Drones have begun to hover around us in mundane ways, but the specifics of how they work and how they might be used in the future is a topic previously reserved for the highly technical. That’s what makes the essence of drone racing, a sport fighting its way from the fringe to mainstream athletics, so exciting.
Talking to the pros (and yes, there are pros in drone racing) reveals a subculture dedicated to a sport that borders on something as much spiritual as it is techie. Drone pilots are eager to describe their out-of- body experiences as their drones, carrying cameras, allow them to race over mountain peaks via a pair of first-person-view (FPV) goggles.
It’s a relatively new field with technical challenges, as a virtual experience is transforming into a spectator sport, but plenty of enthusiasts are willing to try it. Among them: the owner of the Miami Dolphins, Stephen Ross, who helped launch the Drone Racing League, a series of races that take place around the U.S.
Needless to say, the best pilots are already seeing big returns; the first World Drone Prix was held in Dubai last year with a top prize of $250,000. Professional drone pilot Zach Thayer, who won last year’s U.S. Drone Racing Nationals, and his fellow pilot, Jordan Temkin, who won the DRL World Championship, are both top-notch drone racers, but they are also roommates, friends, and collaborators who often stay up until 4 a.m. working on their drones together. It’s all fun and games until they compete.
You’ll be happy to know that it’s not too late to join the small but mighty drone community. Here’s a breakdown of the winning strategy behind the badass sport of drone racing.
Go Fast — But Proceed With Caution
When drones fly at 80 to 120 miles per hour during a race, about 50 percent of them crash, sometimes spectacularly, before the finish line. The tiniest adjustments can throw a pilot off course — which are exciting odds for an adrenaline junkie. The best pilots might have a need for speed, but they also need to refine their motor skills and cultivate an eye for detail. At the highest echelons of competition, it’s not uncommon to see finishes separated by only thousandths of a second.
Learn the Tricks
Drone racing is not strictly about speed. Pilots must master a slew of rolls, flips, keyholes, and combos to navigate the many obstacles of the daunting and constantly varied professional courses. A basic flip pitch refers to a 360-degree pitch roll, perfect to flip around an object, while a lazy headslide can be used to follow an opponent. Some moves, like the sidewinder, allow pilots to work around specific types of courses. The sidewinder is the go-to for weaving through keyhole spaces, like the railing of a staircase in a park or on a hiking trail.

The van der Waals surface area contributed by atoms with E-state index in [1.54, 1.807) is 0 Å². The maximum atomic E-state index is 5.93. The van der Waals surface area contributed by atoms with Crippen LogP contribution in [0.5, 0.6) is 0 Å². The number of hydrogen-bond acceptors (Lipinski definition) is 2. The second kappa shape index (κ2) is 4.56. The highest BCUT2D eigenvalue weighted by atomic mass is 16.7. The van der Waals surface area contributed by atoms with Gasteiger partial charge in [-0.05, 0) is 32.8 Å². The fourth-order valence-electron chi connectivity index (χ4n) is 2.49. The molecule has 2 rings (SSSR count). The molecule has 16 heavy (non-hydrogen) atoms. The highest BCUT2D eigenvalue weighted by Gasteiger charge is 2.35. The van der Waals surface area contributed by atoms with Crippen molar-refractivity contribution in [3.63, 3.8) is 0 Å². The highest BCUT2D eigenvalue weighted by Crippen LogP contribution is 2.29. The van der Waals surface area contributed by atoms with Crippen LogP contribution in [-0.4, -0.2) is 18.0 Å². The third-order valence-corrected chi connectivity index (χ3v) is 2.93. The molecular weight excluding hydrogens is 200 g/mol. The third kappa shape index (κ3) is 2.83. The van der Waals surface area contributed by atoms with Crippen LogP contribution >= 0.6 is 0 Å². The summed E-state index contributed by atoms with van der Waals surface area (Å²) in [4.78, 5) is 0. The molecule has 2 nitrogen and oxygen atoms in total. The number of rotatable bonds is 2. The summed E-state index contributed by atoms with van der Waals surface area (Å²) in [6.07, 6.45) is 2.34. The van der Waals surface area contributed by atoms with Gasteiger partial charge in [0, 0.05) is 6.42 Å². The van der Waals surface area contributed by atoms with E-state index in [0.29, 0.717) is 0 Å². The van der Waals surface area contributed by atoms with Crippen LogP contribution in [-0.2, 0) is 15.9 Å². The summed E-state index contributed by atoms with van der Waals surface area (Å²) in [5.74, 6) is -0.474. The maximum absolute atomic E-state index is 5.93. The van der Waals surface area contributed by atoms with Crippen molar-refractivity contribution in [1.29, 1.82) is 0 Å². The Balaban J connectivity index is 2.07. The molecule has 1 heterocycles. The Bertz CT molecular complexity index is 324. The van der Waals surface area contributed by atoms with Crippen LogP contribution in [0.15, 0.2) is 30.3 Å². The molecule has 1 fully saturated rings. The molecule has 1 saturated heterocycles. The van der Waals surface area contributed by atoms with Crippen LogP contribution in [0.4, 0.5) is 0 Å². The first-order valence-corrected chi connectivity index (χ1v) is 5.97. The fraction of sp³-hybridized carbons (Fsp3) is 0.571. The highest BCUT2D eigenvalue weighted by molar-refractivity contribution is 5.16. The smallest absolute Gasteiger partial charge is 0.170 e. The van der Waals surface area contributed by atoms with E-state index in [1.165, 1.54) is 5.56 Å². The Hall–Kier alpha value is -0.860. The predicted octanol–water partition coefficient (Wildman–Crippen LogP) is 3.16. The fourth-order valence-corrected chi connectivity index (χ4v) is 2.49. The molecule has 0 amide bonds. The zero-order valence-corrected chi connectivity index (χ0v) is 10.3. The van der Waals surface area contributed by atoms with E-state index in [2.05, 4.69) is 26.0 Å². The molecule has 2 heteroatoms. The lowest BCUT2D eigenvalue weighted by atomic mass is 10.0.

Anything can happen in a high-speed drone race, and you have to be prepared for the unknown. In the same way that drone pilots train to react in a split-second to changing conditions and their opponents, Halo Wars gamers also have to learn how to react quickly to face the unknown. In the new Halo Wars 2, the Spirit of Fire’s crew awakens from cryosleep to finds themselves confronted by a new enemy force known as The Banished. Outmanned and outgunned, the crew must keep The Banished from taking control of the Ark, an all-powerful alien structure. While you may not be able to tap into your competitors’ feeds in Halo Wars 2 like in a drone race, you do have to know your enemy — and if you think a drone race is high-stakes drama with unexpected twists and turns, you won’t even believe what you see in this game.
Know Thy Enemy
In drone racing, a little strategic espionage is fair game. During practice rounds before a race, you can tap into other people’s feeds to observe their strengths and weaknesses. Is your competitor messing up at a particular turn? Take advantage of that. Let them feel confident on the straightaway, but be ready to gain on them as soon as they commit to the vulnerable turn. Studying the competition in a relatively small pool is absolutely key. Temkin estimates that there are between 20 and 30 really good pilots he keeps tabs on that he’s afraid to race. Among them? His buddy Zach Thayer.